by Tracey Paleo, Gia On the Move
It’s already gotten a 100% sweet twice over on Bitter Lemons from every other critic in town whose seen it. So I didn’t think I could add much on the subject of Pulp Shakespeare successfully running in revival right now at Theatre Asylum on Theatre Row. But then I got a phone call from producer Matthew Quinn.
“I’m not sure what I could do for you at this time Matt. The reviews are already out.”
“Doesn’t matter. You didn’t see it during the last Hollywood Fringe and you need to. This is the kind of play that really shows you what Fringe is all about.”
That nailed it for me.
Truth be told, I was set to attend opening night. But the show delayed one week and with a booked out schedule until the beginning of March, I thought, “Ah me!” until a block of time suddenly appeared. I’m thrilled to not have been disappointed, and ecstatic that it turned out juicier than I thought!
More important however, and what excites me most, is the fact that it is possible for a long-in-development Fringe play to have a superlative afterlife as a mainstream small theatre production.
Nothing is a sure bet in this town especially a one-off appearing in a “test and learn” environment such as Fringe offers to its participating artists. Even the most notable locals of the craft work hard in this safe, but never-the-less still competitive genre. So rising to the top and getting eyeballs watching, ears listening, mouths talking and butts in the seat is no easy feat to manage. PR, good promotion and reviews from the critics certainly will do their job. Ultimately, though, it’s the material that has to grab and keep hold of fickle audiences.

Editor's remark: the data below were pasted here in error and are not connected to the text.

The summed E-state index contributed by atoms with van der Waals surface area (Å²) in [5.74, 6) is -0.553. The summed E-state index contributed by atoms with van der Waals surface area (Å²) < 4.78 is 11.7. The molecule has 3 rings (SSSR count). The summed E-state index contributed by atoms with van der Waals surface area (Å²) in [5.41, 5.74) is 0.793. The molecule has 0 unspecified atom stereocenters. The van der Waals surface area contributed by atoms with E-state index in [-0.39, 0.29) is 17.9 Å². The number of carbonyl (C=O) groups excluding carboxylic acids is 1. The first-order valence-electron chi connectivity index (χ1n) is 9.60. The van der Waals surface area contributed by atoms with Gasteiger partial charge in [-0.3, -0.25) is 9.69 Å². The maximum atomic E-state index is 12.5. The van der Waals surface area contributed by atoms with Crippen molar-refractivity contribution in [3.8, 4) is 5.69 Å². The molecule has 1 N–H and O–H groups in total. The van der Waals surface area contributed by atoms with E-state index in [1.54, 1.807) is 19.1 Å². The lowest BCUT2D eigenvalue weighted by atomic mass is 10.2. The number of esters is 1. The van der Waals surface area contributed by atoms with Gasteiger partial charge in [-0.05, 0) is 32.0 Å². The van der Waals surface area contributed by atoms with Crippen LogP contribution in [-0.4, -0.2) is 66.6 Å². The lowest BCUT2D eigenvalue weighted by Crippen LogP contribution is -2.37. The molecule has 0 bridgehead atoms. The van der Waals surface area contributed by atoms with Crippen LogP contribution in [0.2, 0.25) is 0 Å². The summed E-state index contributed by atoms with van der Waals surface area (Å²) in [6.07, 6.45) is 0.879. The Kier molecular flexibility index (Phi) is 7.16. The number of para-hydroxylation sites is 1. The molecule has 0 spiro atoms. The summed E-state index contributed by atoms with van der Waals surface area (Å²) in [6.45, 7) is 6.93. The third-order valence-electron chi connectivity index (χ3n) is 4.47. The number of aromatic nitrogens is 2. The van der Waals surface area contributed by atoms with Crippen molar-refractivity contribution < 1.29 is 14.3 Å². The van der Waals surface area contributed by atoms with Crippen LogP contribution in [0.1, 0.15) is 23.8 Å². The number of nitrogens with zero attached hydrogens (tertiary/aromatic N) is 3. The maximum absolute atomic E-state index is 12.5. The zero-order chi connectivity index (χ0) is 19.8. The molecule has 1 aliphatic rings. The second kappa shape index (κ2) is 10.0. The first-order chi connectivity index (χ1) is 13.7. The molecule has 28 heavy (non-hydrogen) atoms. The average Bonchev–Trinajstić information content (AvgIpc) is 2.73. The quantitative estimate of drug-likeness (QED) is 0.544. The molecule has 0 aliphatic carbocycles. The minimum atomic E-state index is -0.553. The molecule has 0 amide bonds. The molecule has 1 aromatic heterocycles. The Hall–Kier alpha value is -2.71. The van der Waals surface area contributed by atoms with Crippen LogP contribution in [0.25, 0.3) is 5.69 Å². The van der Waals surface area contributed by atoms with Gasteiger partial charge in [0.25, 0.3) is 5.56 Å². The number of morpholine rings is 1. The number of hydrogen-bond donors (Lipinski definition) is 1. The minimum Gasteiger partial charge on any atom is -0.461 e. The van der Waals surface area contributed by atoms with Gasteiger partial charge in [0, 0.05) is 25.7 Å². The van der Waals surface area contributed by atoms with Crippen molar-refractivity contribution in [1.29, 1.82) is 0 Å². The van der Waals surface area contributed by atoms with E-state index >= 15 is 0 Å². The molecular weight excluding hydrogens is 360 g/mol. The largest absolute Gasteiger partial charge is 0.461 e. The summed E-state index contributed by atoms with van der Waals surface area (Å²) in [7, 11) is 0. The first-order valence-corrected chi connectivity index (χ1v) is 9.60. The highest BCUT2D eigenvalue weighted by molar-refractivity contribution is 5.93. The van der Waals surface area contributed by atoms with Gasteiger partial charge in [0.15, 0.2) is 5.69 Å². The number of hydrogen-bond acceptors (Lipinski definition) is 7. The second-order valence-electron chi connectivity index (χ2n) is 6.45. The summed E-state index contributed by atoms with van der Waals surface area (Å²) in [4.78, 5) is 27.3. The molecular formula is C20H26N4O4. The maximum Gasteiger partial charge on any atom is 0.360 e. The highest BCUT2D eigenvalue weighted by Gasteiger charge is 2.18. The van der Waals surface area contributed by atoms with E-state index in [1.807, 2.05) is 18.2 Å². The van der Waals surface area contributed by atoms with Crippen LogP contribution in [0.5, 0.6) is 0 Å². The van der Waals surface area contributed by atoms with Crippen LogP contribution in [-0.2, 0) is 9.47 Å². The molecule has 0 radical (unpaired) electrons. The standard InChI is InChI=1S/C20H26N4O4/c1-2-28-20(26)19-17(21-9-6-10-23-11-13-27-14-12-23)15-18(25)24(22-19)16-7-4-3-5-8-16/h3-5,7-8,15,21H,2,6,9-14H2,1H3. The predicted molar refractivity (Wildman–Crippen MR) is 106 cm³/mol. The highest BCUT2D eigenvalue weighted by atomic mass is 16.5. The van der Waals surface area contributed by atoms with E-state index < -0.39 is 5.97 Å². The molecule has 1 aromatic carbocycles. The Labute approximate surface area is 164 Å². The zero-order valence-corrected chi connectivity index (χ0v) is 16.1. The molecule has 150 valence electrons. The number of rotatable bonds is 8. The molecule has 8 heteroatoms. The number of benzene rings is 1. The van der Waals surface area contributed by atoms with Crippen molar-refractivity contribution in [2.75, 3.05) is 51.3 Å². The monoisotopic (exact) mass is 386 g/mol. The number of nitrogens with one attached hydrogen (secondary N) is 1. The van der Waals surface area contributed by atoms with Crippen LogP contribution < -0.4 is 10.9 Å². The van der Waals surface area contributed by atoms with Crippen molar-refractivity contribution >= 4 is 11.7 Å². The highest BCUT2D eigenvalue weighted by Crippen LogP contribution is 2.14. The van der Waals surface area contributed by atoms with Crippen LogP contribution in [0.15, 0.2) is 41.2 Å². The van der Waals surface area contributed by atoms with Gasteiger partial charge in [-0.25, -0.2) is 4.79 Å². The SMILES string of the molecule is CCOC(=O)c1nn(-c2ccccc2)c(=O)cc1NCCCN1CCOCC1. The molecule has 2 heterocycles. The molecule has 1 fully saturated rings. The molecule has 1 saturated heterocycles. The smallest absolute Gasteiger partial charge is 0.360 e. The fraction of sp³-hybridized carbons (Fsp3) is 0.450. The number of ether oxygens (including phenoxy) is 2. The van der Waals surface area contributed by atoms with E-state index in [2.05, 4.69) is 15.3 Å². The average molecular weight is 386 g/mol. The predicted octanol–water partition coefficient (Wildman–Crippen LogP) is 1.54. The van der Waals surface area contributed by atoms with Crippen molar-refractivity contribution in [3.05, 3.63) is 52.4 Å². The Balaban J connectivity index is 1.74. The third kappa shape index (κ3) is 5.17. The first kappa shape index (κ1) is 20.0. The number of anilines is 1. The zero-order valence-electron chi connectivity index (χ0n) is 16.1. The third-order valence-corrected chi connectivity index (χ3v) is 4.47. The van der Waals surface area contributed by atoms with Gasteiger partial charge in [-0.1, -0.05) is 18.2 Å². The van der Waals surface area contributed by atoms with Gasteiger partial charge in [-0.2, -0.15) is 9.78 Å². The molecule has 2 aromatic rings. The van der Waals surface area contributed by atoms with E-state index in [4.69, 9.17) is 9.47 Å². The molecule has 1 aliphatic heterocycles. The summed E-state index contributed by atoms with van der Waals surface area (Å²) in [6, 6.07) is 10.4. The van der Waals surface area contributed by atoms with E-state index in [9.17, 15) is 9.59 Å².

Pulp Shakespeare suffers from none of the usual ephemerality. And whatever supposition one might initially have about this work diving anywhere near the phrase “gimmick”, just toss that thought aside.
Pulp Shakespeare (or Bard Fiction), a play written by Ben Tallen, Aaron Greer and Brian Watson-Jones, developed by the Pulp Bard wiki, based on a concept originated by Kevin Peace, and based on the movie Pulp Fiction, is not only meritorious in its own right as an original bard mashup, but so over-the-top original that it feels like a mind scrabble to even comprehend how in the hell these guys were able to transcribe a cult film into an modern day Shakespearean iambic pentameter that undeniable mimics the bard, and on some level surpasses classic brilliance. It’s simply astounding.
In a way, there were incredibly lucky. The material already lends itself to a heightened poetic experience, and has so much grit and bawdiness all around. Even luckier, this show is also endowed with an exceptional cast, not just in credits, but in palpable craft and commitment to the piece. I think they need to take it a step further and film this baby! It’s truly a winner.
And I doth say to the writers, cast & crew, “Well done. Trippingly…trippingly.”
It is a MUST SEE, HEAR, DO! You have until March 8th. Hie thee hence to the website or box office and get a ticket!
One response to “‘Pulp Shakespeare (or Bard Fiction)’ at Theatre Asylum”
[…] for LA Theatre Review last year (whoot whoot!) as well as independent commercial successes like Pulp Shakespeare, currently running and up for two LA Weekly […]